• The parents had separated in 2015, and the girls were now aged 13 and 11. The father applied for variation of the shared-care child arrangements order, following local authority concerns as to the mother's alcohol use and mental health. The mother sought a return to the previous shared care arrangement, which had been suspended throughout the proceedings. HHJ Vincent noted that the children’s welfare was the paramount consideration. The mother did not recognise the concerns about her parenting, and to the extent she accepted that she had an issue with alcohol, she denied it would have impacted upon the children. It was evident that she was unable to regulate her emotions. Having regard to all the evidence he had heard and read, and considering all the factors on the welfare checklist at section 1(3) of the Children Act 1989, HHJ Vincent was satisfied that the girls’ welfare needs were met by a continuation of the current arrangements. He ordered that the children would live with their father, and that any direct contact should be supervised by a third party. Judgment, 26/05/2021, free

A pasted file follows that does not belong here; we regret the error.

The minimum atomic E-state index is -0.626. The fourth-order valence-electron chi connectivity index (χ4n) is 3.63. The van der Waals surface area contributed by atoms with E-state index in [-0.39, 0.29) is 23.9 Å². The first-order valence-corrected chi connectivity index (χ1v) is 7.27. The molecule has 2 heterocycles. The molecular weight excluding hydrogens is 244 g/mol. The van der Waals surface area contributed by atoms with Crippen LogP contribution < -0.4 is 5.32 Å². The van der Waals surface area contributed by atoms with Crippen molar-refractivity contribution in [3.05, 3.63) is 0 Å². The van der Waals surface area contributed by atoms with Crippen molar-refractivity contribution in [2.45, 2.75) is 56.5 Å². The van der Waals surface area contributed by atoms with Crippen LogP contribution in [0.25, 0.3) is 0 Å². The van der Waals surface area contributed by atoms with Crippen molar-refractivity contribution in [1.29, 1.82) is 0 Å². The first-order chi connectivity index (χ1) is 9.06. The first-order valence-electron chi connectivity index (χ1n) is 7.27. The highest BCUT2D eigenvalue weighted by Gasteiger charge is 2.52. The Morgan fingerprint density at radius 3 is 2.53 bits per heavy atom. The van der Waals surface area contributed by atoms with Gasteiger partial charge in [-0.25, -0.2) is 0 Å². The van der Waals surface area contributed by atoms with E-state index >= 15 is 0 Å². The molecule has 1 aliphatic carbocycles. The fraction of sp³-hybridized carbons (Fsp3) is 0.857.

• The father was Japanese, and the mother was Polish Canadian, currently living in England. The father applied under Article 21 of the 1980 Hague Convention for a contact order in respect of his 11-year-old son. There had been weekly telephone calls but no direct contact since 2018. The father was in substantial arrears of a maintenance pending suit order, and might face enforcement proceedings if returning to England. He proposed that contact should take place immediately in Japan. The mother's position was that it should take place initially in England before possibly, subject to the child's wishes, progressing to Japan. The Family Court Adviser raised the option of contact in France. In Peel J's view, it would be premature to make an order for contact in Japan. It would be against the son's wishes, and it was too soon to embark on such a major step. Although Japan was a Hague Convention signatory, he had no evidence as to the speed with which a return order would be made and implemented there, and the consequences for the son of being separated from his primary carer for a substantial period would be highly damaging. Peel J ordered that contact should take place in England, at first for one week in each of the summer and Christmas 2021 school holidays. The father would be ordered to lodge his passport with an appropriate firm at the beginning of each contact period. A prohibited steps order would be made preventing the father from removing the son from the mother's care (save for the purposes of contact) or removing him from this jurisdiction without her written consent. However, the making of this order would be conditional upon the mother not pursuing a judgment summons, or any other step leading to imprisonment of the father arising out of breach of the financial remedy order. If she was unwilling to give that assurance, the order would not be made in those terms. The quantum and duration of contact, and conditions, would be in the same terms, but the place of contact would be France. Judgment, 28/04/2021, free